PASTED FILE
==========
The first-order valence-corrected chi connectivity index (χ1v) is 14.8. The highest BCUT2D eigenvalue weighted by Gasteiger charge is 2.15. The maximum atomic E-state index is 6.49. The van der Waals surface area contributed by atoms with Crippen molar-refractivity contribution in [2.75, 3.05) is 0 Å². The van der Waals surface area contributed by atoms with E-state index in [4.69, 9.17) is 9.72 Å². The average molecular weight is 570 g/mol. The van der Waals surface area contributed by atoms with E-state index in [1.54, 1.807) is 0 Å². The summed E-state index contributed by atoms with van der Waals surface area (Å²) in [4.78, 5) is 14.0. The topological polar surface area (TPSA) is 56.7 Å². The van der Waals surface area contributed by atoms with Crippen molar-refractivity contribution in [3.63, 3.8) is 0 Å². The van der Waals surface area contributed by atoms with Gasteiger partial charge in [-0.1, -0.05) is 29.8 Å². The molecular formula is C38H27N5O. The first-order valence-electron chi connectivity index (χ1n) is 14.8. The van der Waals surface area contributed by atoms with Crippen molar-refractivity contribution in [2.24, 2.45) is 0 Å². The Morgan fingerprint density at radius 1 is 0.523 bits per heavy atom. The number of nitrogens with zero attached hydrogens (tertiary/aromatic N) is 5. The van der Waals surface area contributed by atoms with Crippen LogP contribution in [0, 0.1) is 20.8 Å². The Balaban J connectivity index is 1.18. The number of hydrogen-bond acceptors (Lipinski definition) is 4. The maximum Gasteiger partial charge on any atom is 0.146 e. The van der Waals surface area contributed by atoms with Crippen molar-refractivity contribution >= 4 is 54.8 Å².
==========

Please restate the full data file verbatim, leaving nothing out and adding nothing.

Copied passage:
The first-order valence-corrected chi connectivity index (χ1v) is 14.8. The highest BCUT2D eigenvalue weighted by Gasteiger charge is 2.15. The maximum atomic E-state index is 6.49. The van der Waals surface area contributed by atoms with Crippen molar-refractivity contribution in [2.75, 3.05) is 0 Å². The van der Waals surface area contributed by atoms with E-state index in [4.69, 9.17) is 9.72 Å². The average molecular weight is 570 g/mol. The van der Waals surface area contributed by atoms with E-state index in [1.54, 1.807) is 0 Å². The summed E-state index contributed by atoms with van der Waals surface area (Å²) in [4.78, 5) is 14.0. The topological polar surface area (TPSA) is 56.7 Å². The van der Waals surface area contributed by atoms with Crippen molar-refractivity contribution in [3.63, 3.8) is 0 Å². The van der Waals surface area contributed by atoms with Gasteiger partial charge in [-0.1, -0.05) is 29.8 Å². The molecular formula is C38H27N5O. The first-order valence-electron chi connectivity index (χ1n) is 14.8. The van der Waals surface area contributed by atoms with Crippen molar-refractivity contribution in [2.24, 2.45) is 0 Å². The Morgan fingerprint density at radius 1 is 0.523 bits per heavy atom. The number of nitrogens with zero attached hydrogens (tertiary/aromatic N) is 5. The van der Waals surface area contributed by atoms with Crippen LogP contribution in [0, 0.1) is 20.8 Å². The Balaban J connectivity index is 1.18. The number of hydrogen-bond acceptors (Lipinski definition) is 4. The maximum Gasteiger partial charge on any atom is 0.146 e. The van der Waals surface area contributed by atoms with Crippen molar-refractivity contribution >= 4 is 54.8 Å².